*To*: debian-science@lists.debian.org*Subject*: Re: Welcome to Debian Science!*From*: Andre Lehovich <andrel@yahoo.com>*Date*: Mon, 1 Aug 2005 08:29:27 -0700 (PDT)*Message-id*: <20050801152927.88114.qmail@web52406.mail.yahoo.com>*In-reply-to*: <42ED9001.70102@debian.org>

Helen suggests listing which packages we're using in our research. For me the unifying GUI is emacs. Many of the apps I use have nice emacs modes which integrate the running program into the editor. For plotting, quickie computation, and algorithm prototyping I'm currently using R. Getting up to speed with R is definitely an investment, but I'm finding it is paying off nicely. This web page has some nice plotting examples on it: http://www.stat.auckland.ac.nz/~ihaka/120/ R pros: entire enivronment is oriented around data analysis and visualization. Produces high-quality EPS output. Includes a real programming language, which turns out to be important for more sophisticated plots. Very active user community. R cons: a lot to learn. Lack of good DFSG-compliant documentation. For symbolic computation of derivatives I'm using maxima. I haven't yet tried to get integrals out of it. Subroutine libraries I use are GSL, ATLAS, LAPACK, and FFTW. GSL pros: general-purpose numerical analysis subroutines. I like the pseudo-random number generators. Also has ODE solvers, function minimizers, special functions, and so on. GSL cons: linear algebra support is weak. ATLAS/BLAS/LAPACK are the standard numerical linear algebra libraries. BLAS is a set of simple operations, LAPACK builds on it to provide eigenvalue solvers, SVD, etc. Most supercomputer vendors provide an implementation of the BLAS tuned to their architecture. ATLAS is an implementation of BLAS which automatically tunes itself to run efficiently on your CPU. ATLAS/BLAS/LAPACK pros: The standard. Written by experts in numerical linear algebra. ATLAS/BLAS/LAPACK cons: Oriented towards Fortran, i.e. lacking C prototypes and uses column-major layout in memory. I call it from C anyway. FFTW is a library for discrete Fourier transforms FFTW pros: very fast, gracefully handles the non-power-of-two case, tunes itself to your CPU type. FFTW cons: none. For image import/export I use the PNM image formats, with netpbm and imagemagick to do the conversions. To display large images I use gimp. (I'm looking for good free software to work with tomographic datasets. Everything I know of has DFSG-incompatible dependencies.) I've used VTK to do 3D visualization in the past. For logging into the compute cluster on the other coast I use VNC running down an SSH tunnel. This is *much* faster than using SSH's X11 forwarding capability. For writing I use LaTeX. Emacs has some nice extensions to get near-WYSIWYG editing. The ones I use are preview-latex and whizzytex. --Andre __________________________________________________ Do You Yahoo!? Tired of spam? Yahoo! Mail has the best spam protection around http://mail.yahoo.com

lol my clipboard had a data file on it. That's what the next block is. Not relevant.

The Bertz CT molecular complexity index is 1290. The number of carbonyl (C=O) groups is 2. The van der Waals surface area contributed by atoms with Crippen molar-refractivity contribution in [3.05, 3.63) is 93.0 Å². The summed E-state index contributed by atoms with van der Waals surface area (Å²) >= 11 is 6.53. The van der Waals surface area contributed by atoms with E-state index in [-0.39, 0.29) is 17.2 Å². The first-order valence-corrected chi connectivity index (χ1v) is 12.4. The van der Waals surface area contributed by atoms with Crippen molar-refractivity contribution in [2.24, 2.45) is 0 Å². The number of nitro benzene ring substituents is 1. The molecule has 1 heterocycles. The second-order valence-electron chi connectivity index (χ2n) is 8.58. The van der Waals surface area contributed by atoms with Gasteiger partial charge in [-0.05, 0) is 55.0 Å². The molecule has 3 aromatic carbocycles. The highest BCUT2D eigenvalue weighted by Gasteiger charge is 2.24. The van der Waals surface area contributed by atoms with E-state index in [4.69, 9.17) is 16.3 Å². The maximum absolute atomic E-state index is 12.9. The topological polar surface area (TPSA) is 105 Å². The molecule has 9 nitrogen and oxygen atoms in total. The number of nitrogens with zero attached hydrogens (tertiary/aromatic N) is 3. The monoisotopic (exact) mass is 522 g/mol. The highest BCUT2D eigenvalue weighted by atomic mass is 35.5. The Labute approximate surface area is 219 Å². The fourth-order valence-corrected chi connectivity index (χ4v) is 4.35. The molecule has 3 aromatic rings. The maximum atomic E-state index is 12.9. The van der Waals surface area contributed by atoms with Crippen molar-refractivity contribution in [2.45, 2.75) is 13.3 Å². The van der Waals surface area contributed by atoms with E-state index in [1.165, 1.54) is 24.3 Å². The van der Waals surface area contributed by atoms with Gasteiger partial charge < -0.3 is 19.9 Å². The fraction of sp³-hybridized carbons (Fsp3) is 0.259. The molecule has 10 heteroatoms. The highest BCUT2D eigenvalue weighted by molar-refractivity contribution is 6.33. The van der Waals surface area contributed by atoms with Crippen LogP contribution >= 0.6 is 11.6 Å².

- Prev by Date:
**Re: Welcome to Debian Science!** - Next by Date:
**Re: debian-science@lists.debian.org has been created** - Previous by thread:
**Re: Welcome to Debian Science!** - Next by thread:
**Re: Welcome to Debian Science!** - Index(es):